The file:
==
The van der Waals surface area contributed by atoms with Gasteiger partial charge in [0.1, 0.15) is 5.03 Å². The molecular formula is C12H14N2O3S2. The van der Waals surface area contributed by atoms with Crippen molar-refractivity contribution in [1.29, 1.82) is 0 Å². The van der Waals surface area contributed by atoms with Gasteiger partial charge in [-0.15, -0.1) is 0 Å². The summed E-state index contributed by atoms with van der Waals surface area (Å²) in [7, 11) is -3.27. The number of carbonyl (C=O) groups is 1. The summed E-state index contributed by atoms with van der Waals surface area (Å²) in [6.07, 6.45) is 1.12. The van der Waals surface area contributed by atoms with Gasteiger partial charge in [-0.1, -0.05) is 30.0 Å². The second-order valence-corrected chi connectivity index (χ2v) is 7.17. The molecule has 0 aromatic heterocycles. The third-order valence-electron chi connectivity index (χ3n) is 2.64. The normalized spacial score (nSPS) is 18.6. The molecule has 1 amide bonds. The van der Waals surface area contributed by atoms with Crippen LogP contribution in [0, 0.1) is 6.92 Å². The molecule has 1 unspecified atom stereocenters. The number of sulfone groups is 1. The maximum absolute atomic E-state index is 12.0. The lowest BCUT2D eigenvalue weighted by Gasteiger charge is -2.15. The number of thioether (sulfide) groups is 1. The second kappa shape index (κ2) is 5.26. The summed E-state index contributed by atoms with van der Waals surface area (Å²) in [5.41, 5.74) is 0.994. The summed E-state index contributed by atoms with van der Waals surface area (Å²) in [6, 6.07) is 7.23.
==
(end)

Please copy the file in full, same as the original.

The van der Waals surface area contributed by atoms with Gasteiger partial charge in [0.1, 0.15) is 5.03 Å². The molecular formula is C12H14N2O3S2. The van der Waals surface area contributed by atoms with Crippen molar-refractivity contribution in [1.29, 1.82) is 0 Å². The van der Waals surface area contributed by atoms with Gasteiger partial charge in [-0.15, -0.1) is 0 Å². The summed E-state index contributed by atoms with van der Waals surface area (Å²) in [7, 11) is -3.27. The number of carbonyl (C=O) groups is 1. The summed E-state index contributed by atoms with van der Waals surface area (Å²) in [6.07, 6.45) is 1.12. The van der Waals surface area contributed by atoms with Gasteiger partial charge in [-0.1, -0.05) is 30.0 Å². The second-order valence-corrected chi connectivity index (χ2v) is 7.17. The molecule has 0 aromatic heterocycles. The third-order valence-electron chi connectivity index (χ3n) is 2.64. The normalized spacial score (nSPS) is 18.6. The molecule has 1 amide bonds. The van der Waals surface area contributed by atoms with Crippen LogP contribution in [0, 0.1) is 6.92 Å². The molecule has 1 unspecified atom stereocenters. The number of sulfone groups is 1. The maximum absolute atomic E-state index is 12.0. The lowest BCUT2D eigenvalue weighted by Gasteiger charge is -2.15. The number of thioether (sulfide) groups is 1. The second kappa shape index (κ2) is 5.26. The summed E-state index contributed by atoms with van der Waals surface area (Å²) in [5.41, 5.74) is 0.994. The summed E-state index contributed by atoms with van der Waals surface area (Å²) in [6, 6.07) is 7.23.